The introductory paragraph of any academic assignment has a simple purpose: to explain to the reader what you will be discussing. This includes introducing the topic, providing background information, presenting the central argument you will be making. Another important component of an introduction paragraph is a well-written hook sentence which is usually placed at the very start of the paragraph.
The format for an intro is pretty standard and will vary only slightly depending on what academic discipline you are studying. If necessary, get a hold of a couple of examples to review and learn to mirror when you start crafting your own.
- Can a Thesis Statement be at the End of the Introduction?
Absolutely! The most effective and common way is to end your intro is to do so with a thesis statement. The thesis should clearly state, in a concise manner, what the topic and purpose of the assignment is. Some people will write complex sentences combining more than one idea, but this is largely a strategy you should avoid until you’ve become a master at writing thesis statements and present more complicated ideas.
Your thesis statement has its greatest impact when placed at the end of the intro. It serves as a natural transition to your first argument, but more important places the rest of the assignment into context. It is usually a good idea to come up with a final thesis statement after you’ve written the rest of the assignment. This helps you narrow its focus to a central point.
- What Introduction Paragraph Format Should I Use?
There are some standard paragraph formats you should stick to when writing your introduction. Generally speaking there it should start with a hook, followed by background information, questions you are addressing, and ending with a clear thesis statement. Your hook can be anywhere from one to three sentences – as long as it achieves its purpose of grabbing the reader’s attention.
The introduction paragraph should not be more than ten or twelve sentences. Don’t include any of your arguments, save these for the assignment body paragraphs. Just be certain to provide appropriate background information to put the entire work into context. Then end with a thesis statement letting the reader know what your paper is about and what you will be arguing.
- How to End a Thesis Statement with a Great Hook?
You may have learned about starting the introduction with a hook statement to catch the reader’s attention. But there is also another effective use of a hook: that is, ending your thesis statement with a hook. Your thesis must tell the reader what side you are taking on an issue, but you can also utilize a question, a definition, a quotation, or a short metaphor to give the thesis statement an extra punch. Just be sure to consider the content and reader when you end with a hook.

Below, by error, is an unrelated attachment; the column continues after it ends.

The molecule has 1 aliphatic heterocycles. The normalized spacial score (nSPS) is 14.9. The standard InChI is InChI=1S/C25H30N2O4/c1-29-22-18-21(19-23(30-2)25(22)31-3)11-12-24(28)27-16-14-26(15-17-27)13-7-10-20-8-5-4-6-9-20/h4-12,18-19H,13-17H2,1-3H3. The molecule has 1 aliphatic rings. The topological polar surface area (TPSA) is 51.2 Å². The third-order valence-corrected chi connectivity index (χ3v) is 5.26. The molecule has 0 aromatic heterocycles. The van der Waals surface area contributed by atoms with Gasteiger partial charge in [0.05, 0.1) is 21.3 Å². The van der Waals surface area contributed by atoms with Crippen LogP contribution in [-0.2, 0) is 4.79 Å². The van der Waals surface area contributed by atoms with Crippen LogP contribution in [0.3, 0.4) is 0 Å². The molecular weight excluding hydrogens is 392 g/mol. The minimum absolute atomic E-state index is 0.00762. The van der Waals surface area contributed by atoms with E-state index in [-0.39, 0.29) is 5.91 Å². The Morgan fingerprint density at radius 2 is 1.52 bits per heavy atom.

There are a time and a place to use the information and since the hook will come after the thesis, it can’t take away attention from your main point. If you distract the reader with a poorly written hook, you may cause him or her to re-read the thesis and lose their interest. But still, it is quite an effective way of how to end an introduction in a creative way.
So, How to End Introduction Paragraph
What it boils down to is that the first few lines of your assignment need to capture your reader’s attention, but the last words he or she reads will have a great impact on setting the tone and mood for the rest of your work. Before reading all of your arguments in support of your thesis, the reader needs to clearly understand what it is you are writing.
So, even though you may wait to write the introduction last, you need to have a clear plan on how to end introduction paragraph in place before starting. Try some of the suggestions mentioned above or get your hands on an introduction paragraph example written by a professional. Our expert writers can provide you with a custom-written example or even write the intro for you. Just let us know what you need and we’re ready to help.
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How to write a good thesis introduction
For many people, getting started with the thesis introduction is the most scary part. Writing introductions can be intimidating. At this point, most of your research/prep work should be done and you should be ready to start your introduction. But often, it is not clear what needs to be included and how to make a good first impression to your reader. If you feel stuck at this point not knowing how to start, this guide can help.
First of all, make sure to really start with the introduction. If you are having trouble putting together a good introduction, start with a placeholder. That placeholder does not need to be as strong as you would like it to be, but you can always come back to it and edit it. Having a brief introduction that sets the direction will help you a lot as you write. Waiting to write the introduction until the end can leave you with a poorly written setup to an otherwise well-written paper.
A good introduction draws readers in while providing the setup for the entire paper. There is no single way to write an introduction that will always work for every topic, but the points below can act as a guide. These points can help you write a good thesis introduction:
- 1. Identify your readership
Before even starting with your first sentence, ask yourself the question who your readers are. Your first and most important reader is your professor grading your work and the people ultimately responsible for you getting your diploma. You should also consider readers of your thesis who are not specialists in your field. Writing with them in your mind will help you to be as clear as possible which will make your thesis better understandable and more enjoyable overall.